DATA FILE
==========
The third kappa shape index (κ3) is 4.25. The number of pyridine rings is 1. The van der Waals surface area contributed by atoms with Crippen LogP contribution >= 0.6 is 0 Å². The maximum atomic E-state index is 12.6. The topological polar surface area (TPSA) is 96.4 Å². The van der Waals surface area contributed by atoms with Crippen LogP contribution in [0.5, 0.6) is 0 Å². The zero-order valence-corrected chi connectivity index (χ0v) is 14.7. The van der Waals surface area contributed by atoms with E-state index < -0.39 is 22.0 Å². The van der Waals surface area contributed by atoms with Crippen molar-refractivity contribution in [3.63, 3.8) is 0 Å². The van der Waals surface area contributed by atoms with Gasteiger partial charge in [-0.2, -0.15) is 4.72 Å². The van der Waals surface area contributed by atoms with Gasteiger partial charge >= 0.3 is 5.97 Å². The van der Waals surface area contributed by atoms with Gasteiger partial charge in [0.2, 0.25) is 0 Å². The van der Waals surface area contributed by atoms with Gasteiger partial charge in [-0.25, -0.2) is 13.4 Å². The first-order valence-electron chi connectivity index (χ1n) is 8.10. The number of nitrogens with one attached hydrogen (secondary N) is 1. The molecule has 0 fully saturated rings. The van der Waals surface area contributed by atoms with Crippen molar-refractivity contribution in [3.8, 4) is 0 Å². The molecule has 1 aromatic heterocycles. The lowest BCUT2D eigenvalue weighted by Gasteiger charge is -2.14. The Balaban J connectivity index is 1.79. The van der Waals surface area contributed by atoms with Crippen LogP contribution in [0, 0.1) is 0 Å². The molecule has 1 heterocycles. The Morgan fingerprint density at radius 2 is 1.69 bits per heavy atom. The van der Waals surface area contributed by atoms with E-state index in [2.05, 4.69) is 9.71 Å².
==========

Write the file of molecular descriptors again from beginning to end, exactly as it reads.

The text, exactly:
The third kappa shape index (κ3) is 4.25. The number of pyridine rings is 1. The van der Waals surface area contributed by atoms with Crippen LogP contribution >= 0.6 is 0 Å². The maximum atomic E-state index is 12.6. The topological polar surface area (TPSA) is 96.4 Å². The van der Waals surface area contributed by atoms with Crippen LogP contribution in [0.5, 0.6) is 0 Å². The zero-order valence-corrected chi connectivity index (χ0v) is 14.7. The van der Waals surface area contributed by atoms with E-state index < -0.39 is 22.0 Å². The van der Waals surface area contributed by atoms with Crippen molar-refractivity contribution in [3.63, 3.8) is 0 Å². The van der Waals surface area contributed by atoms with Gasteiger partial charge in [-0.2, -0.15) is 4.72 Å². The van der Waals surface area contributed by atoms with Gasteiger partial charge >= 0.3 is 5.97 Å². The van der Waals surface area contributed by atoms with Gasteiger partial charge in [0.2, 0.25) is 0 Å². The van der Waals surface area contributed by atoms with Gasteiger partial charge in [-0.25, -0.2) is 13.4 Å². The first-order valence-electron chi connectivity index (χ1n) is 8.10. The number of nitrogens with one attached hydrogen (secondary N) is 1. The molecule has 0 fully saturated rings. The van der Waals surface area contributed by atoms with Crippen molar-refractivity contribution in [3.8, 4) is 0 Å². The molecule has 1 aromatic heterocycles. The lowest BCUT2D eigenvalue weighted by Gasteiger charge is -2.14. The Balaban J connectivity index is 1.79. The van der Waals surface area contributed by atoms with Crippen LogP contribution in [0, 0.1) is 0 Å². The molecule has 1 heterocycles. The Morgan fingerprint density at radius 2 is 1.69 bits per heavy atom. The van der Waals surface area contributed by atoms with E-state index in [2.05, 4.69) is 9.71 Å².